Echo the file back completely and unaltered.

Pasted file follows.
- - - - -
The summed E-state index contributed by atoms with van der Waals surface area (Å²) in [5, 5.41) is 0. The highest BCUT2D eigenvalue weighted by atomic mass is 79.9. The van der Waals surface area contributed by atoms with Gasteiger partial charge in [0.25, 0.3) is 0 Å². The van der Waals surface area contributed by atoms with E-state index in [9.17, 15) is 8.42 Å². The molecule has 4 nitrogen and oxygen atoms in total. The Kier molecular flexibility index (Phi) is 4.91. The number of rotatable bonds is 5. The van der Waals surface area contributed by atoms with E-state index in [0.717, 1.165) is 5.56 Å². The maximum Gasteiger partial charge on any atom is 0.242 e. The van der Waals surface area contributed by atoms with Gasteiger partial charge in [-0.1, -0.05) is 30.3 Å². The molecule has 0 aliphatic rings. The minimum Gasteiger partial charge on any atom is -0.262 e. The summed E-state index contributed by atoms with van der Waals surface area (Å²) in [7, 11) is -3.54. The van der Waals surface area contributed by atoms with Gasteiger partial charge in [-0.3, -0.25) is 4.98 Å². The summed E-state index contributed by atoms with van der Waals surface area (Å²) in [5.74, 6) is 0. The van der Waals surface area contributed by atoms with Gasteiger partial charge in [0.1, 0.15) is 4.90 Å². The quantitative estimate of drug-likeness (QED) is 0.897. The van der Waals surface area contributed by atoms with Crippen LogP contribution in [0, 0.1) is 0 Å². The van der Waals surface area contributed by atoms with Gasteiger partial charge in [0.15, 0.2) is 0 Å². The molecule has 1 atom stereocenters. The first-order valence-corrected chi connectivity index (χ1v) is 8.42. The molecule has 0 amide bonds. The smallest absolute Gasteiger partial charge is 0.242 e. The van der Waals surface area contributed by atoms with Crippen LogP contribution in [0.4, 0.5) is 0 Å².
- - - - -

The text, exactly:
The summed E-state index contributed by atoms with van der Waals surface area (Å²) in [5, 5.41) is 0. The highest BCUT2D eigenvalue weighted by atomic mass is 79.9. The van der Waals surface area contributed by atoms with Gasteiger partial charge in [0.25, 0.3) is 0 Å². The van der Waals surface area contributed by atoms with E-state index in [9.17, 15) is 8.42 Å². The molecule has 4 nitrogen and oxygen atoms in total. The Kier molecular flexibility index (Phi) is 4.91. The number of rotatable bonds is 5. The van der Waals surface area contributed by atoms with E-state index in [0.717, 1.165) is 5.56 Å². The maximum Gasteiger partial charge on any atom is 0.242 e. The van der Waals surface area contributed by atoms with Gasteiger partial charge in [-0.1, -0.05) is 30.3 Å². The molecule has 0 aliphatic rings. The minimum Gasteiger partial charge on any atom is -0.262 e. The summed E-state index contributed by atoms with van der Waals surface area (Å²) in [7, 11) is -3.54. The van der Waals surface area contributed by atoms with Gasteiger partial charge in [-0.3, -0.25) is 4.98 Å². The summed E-state index contributed by atoms with van der Waals surface area (Å²) in [5.74, 6) is 0. The van der Waals surface area contributed by atoms with Gasteiger partial charge in [0.1, 0.15) is 4.90 Å². The quantitative estimate of drug-likeness (QED) is 0.897. The van der Waals surface area contributed by atoms with Crippen LogP contribution in [0, 0.1) is 0 Å². The van der Waals surface area contributed by atoms with Gasteiger partial charge in [0.15, 0.2) is 0 Å². The molecule has 1 atom stereocenters. The first-order valence-corrected chi connectivity index (χ1v) is 8.42. The molecule has 0 amide bonds. The smallest absolute Gasteiger partial charge is 0.242 e. The van der Waals surface area contributed by atoms with Crippen LogP contribution in [0.4, 0.5) is 0 Å².